The behaviorism is a psychological theory that studies the observable behavior by establishing the relationships between the stimuli and the responses. This theory emanates from the American psychologist John Broadus Watson who believes that psychology should study the external phenomena of behavior that is measurable to the opposite of what is internal not measurable. Watson contended that psychology should study measurable responses from stimuli of the environment. His model is the laboratory experiences of the biologist Ivan Pavlov. Pavlov found that dogs salivate to the ring of a bell if that bell was previously associated to food. Pavlov explained this phenomenon in terms of laboratory conditions rather than in terms of mental processes.
Wilhem Wundt, the father of scientific psychology, pretended that spirit is a natural phenomenon and can be studied the same way as the heat, light, electricity, etc. Wundt introduced the concept of introspection to study the fundamental processes of thought. Wundt and his colleagues exposed themselves to a variety of sounds and images and attempt to describe the sensations and emotions expressed in regard to these stimuli.. Wundt and his students founded the school of psychology known as structuralism. The structuralism tries to define the content of the conscious experience by decomposing it in sensations, emotions and images.
The argument of gestalt psychologists is that the human perception cannot be explained in terms of single units. They claim that we tend to perceive elements of information as integrated sets or according to the context in which our perceptions take place. They studied the role of insight in the resolution of problems by animals and humans. Their findings suggest that, faced to a problem, we play with its mental representation until we regroup the elements that allows us to perceive the solution. These manipulations take time but once the appropriate regrouping is found we perceive the solution suddenly.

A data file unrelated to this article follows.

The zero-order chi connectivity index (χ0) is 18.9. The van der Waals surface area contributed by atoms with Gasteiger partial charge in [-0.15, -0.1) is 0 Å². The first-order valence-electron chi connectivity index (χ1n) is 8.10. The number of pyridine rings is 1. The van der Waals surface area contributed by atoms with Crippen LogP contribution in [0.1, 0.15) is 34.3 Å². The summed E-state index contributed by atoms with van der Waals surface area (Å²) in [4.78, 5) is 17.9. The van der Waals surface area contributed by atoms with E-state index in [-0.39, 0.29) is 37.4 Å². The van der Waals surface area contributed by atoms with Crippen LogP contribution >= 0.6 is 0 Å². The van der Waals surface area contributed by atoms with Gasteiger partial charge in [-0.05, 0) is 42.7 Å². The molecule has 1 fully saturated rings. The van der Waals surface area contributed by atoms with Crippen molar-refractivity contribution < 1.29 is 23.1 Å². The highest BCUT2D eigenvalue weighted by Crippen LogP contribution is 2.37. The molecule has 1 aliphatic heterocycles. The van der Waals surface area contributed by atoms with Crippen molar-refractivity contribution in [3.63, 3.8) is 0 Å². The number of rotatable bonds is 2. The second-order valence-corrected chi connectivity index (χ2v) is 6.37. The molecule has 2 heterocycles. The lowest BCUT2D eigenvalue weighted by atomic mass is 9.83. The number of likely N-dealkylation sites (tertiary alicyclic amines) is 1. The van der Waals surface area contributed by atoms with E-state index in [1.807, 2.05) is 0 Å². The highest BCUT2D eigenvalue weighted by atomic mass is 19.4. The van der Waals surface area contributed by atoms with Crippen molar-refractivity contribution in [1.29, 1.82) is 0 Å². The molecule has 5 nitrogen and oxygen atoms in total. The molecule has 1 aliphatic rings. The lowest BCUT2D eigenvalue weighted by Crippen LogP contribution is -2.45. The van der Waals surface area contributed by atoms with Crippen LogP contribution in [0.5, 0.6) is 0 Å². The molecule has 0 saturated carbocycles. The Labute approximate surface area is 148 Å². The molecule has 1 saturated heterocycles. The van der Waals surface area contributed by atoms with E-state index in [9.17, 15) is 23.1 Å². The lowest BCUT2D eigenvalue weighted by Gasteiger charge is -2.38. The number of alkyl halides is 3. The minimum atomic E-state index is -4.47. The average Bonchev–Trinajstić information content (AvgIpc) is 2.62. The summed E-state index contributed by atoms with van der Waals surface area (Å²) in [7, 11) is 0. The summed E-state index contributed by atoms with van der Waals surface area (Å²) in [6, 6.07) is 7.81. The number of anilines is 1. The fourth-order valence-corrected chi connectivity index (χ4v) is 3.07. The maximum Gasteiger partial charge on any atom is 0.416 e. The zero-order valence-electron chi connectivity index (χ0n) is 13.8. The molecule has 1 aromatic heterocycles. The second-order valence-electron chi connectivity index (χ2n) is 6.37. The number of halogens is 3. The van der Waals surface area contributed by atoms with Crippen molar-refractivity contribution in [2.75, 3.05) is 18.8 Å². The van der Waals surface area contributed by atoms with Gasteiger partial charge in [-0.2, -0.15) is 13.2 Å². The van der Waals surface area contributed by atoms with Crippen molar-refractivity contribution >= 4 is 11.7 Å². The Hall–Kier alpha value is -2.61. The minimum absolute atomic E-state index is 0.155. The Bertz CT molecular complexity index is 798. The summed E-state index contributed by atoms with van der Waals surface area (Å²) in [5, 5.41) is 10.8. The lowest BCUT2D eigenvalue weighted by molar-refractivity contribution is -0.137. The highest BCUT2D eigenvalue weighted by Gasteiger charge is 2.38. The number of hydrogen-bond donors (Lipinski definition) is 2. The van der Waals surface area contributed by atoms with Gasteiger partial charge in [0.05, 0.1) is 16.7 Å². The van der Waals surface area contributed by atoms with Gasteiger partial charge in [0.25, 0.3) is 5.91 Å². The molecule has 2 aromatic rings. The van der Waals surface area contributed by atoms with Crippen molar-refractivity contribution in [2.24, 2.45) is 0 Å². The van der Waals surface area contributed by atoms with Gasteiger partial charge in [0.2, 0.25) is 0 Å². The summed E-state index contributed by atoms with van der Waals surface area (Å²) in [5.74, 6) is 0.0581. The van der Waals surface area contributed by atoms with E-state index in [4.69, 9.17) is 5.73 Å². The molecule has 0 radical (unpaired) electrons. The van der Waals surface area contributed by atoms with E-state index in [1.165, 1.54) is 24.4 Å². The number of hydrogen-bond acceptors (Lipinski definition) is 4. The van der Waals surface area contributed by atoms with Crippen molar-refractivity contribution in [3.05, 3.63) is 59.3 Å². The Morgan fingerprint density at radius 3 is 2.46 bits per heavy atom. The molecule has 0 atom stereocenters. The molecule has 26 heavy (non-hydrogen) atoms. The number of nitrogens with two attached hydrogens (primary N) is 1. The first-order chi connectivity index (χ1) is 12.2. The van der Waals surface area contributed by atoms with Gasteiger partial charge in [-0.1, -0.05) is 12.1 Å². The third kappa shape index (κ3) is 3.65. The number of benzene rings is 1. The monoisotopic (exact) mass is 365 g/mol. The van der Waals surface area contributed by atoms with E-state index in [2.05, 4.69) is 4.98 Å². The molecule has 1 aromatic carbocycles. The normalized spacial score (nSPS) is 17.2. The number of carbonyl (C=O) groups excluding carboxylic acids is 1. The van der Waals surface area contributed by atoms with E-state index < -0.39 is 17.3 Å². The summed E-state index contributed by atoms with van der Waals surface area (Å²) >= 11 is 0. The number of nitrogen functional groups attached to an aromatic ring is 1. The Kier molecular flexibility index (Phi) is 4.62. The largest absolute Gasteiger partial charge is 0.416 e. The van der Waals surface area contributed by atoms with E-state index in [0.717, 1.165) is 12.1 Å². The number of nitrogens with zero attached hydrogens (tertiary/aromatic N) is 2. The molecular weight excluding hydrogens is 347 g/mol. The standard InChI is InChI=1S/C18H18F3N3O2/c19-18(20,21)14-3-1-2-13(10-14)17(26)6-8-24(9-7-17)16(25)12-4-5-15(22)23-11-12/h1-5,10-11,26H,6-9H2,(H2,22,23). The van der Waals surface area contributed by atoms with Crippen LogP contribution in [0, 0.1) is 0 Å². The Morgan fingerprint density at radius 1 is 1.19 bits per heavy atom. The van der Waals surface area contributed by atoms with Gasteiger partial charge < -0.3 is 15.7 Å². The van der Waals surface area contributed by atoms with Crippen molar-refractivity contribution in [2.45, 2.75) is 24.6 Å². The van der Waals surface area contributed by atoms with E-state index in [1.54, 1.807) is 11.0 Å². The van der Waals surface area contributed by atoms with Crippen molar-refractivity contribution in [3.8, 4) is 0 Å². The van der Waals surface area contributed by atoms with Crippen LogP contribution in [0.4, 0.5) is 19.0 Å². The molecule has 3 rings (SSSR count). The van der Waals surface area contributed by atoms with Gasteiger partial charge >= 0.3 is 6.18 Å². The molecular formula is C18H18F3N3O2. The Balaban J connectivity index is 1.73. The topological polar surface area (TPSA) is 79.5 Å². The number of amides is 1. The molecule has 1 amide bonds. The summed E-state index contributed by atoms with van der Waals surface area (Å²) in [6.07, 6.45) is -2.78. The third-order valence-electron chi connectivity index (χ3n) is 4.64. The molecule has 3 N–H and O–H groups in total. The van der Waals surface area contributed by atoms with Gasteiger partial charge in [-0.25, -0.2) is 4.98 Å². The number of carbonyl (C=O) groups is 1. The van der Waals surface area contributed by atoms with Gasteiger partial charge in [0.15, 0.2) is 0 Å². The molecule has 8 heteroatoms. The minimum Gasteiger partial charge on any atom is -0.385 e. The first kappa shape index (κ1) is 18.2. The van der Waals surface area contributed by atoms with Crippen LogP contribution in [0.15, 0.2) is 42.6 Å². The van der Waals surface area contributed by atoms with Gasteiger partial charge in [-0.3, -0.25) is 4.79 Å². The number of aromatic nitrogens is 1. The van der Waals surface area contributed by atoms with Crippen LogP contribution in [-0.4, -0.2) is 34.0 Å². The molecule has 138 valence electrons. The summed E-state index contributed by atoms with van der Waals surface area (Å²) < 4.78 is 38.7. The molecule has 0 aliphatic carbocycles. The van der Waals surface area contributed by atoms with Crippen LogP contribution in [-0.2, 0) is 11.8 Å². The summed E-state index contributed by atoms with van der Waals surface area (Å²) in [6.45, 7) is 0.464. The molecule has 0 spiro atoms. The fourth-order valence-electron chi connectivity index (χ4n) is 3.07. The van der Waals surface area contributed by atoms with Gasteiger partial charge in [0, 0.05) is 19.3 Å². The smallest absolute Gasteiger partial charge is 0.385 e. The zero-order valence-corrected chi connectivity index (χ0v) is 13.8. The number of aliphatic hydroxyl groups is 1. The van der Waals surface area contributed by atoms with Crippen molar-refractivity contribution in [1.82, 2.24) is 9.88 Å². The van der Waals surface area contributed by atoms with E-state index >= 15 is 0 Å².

The cognitive tradition includes several fields of study. The study of the swiss psychologist Jean Piaget on the the cognitive development of the child inspired thousands of research projects noticeably in genetic psychology and in psychopedagogy. Piaget research concentrates on how children and adults represent the world and how they reason.
The cognitive psychologists affirm that our behavior is influenced by our values, our perception of the situation and our choices. Those who believe that aggression is justified tend to act accordingly. Those who don't act differently. Piaget states that our moral judgment varies with maturity. A child tends to act aggressively according to his/her age.
The humanist psychology is a recent tradition issued from the cognitivist tradition. Its elements of concentration are the human consciousness, the knowledge of self and the ability to make choices.
The Psychoanalytic perspective
The psychoanalytic perspective and aggressiveness
The biological perspective